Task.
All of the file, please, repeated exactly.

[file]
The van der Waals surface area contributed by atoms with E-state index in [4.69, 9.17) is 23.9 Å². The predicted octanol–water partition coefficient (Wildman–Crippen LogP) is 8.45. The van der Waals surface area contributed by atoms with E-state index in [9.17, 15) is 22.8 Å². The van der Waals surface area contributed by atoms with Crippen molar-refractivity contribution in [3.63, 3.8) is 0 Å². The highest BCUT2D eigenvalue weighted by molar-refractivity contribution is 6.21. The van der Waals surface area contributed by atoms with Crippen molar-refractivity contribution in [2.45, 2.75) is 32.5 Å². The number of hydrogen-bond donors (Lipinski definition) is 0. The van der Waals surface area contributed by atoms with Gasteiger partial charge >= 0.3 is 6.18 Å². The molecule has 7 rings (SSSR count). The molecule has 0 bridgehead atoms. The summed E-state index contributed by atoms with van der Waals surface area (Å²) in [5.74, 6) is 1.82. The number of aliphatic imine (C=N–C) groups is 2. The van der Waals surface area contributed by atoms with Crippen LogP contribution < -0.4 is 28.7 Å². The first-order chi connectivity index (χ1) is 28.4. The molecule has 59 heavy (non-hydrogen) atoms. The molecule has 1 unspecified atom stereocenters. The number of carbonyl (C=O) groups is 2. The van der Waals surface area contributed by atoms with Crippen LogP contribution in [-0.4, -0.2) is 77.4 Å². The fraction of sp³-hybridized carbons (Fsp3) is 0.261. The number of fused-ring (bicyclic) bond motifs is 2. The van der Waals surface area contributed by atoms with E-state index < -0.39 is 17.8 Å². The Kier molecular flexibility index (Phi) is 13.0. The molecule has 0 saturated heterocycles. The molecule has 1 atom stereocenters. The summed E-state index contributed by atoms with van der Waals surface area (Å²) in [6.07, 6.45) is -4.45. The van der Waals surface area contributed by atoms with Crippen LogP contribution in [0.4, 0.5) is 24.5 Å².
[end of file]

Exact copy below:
The van der Waals surface area contributed by atoms with E-state index in [4.69, 9.17) is 23.9 Å². The predicted octanol–water partition coefficient (Wildman–Crippen LogP) is 8.45. The van der Waals surface area contributed by atoms with E-state index in [9.17, 15) is 22.8 Å². The van der Waals surface area contributed by atoms with Crippen molar-refractivity contribution in [3.63, 3.8) is 0 Å². The highest BCUT2D eigenvalue weighted by molar-refractivity contribution is 6.21. The van der Waals surface area contributed by atoms with Crippen molar-refractivity contribution in [2.45, 2.75) is 32.5 Å². The number of hydrogen-bond donors (Lipinski definition) is 0. The van der Waals surface area contributed by atoms with Gasteiger partial charge >= 0.3 is 6.18 Å². The molecule has 7 rings (SSSR count). The molecule has 0 bridgehead atoms. The summed E-state index contributed by atoms with van der Waals surface area (Å²) in [5.74, 6) is 1.82. The number of aliphatic imine (C=N–C) groups is 2. The van der Waals surface area contributed by atoms with Crippen LogP contribution < -0.4 is 28.7 Å². The first-order chi connectivity index (χ1) is 28.4. The molecule has 59 heavy (non-hydrogen) atoms. The molecule has 1 unspecified atom stereocenters. The number of carbonyl (C=O) groups is 2. The van der Waals surface area contributed by atoms with Crippen LogP contribution in [-0.4, -0.2) is 77.4 Å². The fraction of sp³-hybridized carbons (Fsp3) is 0.261. The number of fused-ring (bicyclic) bond motifs is 2. The van der Waals surface area contributed by atoms with E-state index < -0.39 is 17.8 Å². The Kier molecular flexibility index (Phi) is 13.0. The molecule has 0 saturated heterocycles. The molecule has 1 atom stereocenters. The summed E-state index contributed by atoms with van der Waals surface area (Å²) in [6.07, 6.45) is -4.45. The van der Waals surface area contributed by atoms with Crippen LogP contribution in [0.4, 0.5) is 24.5 Å².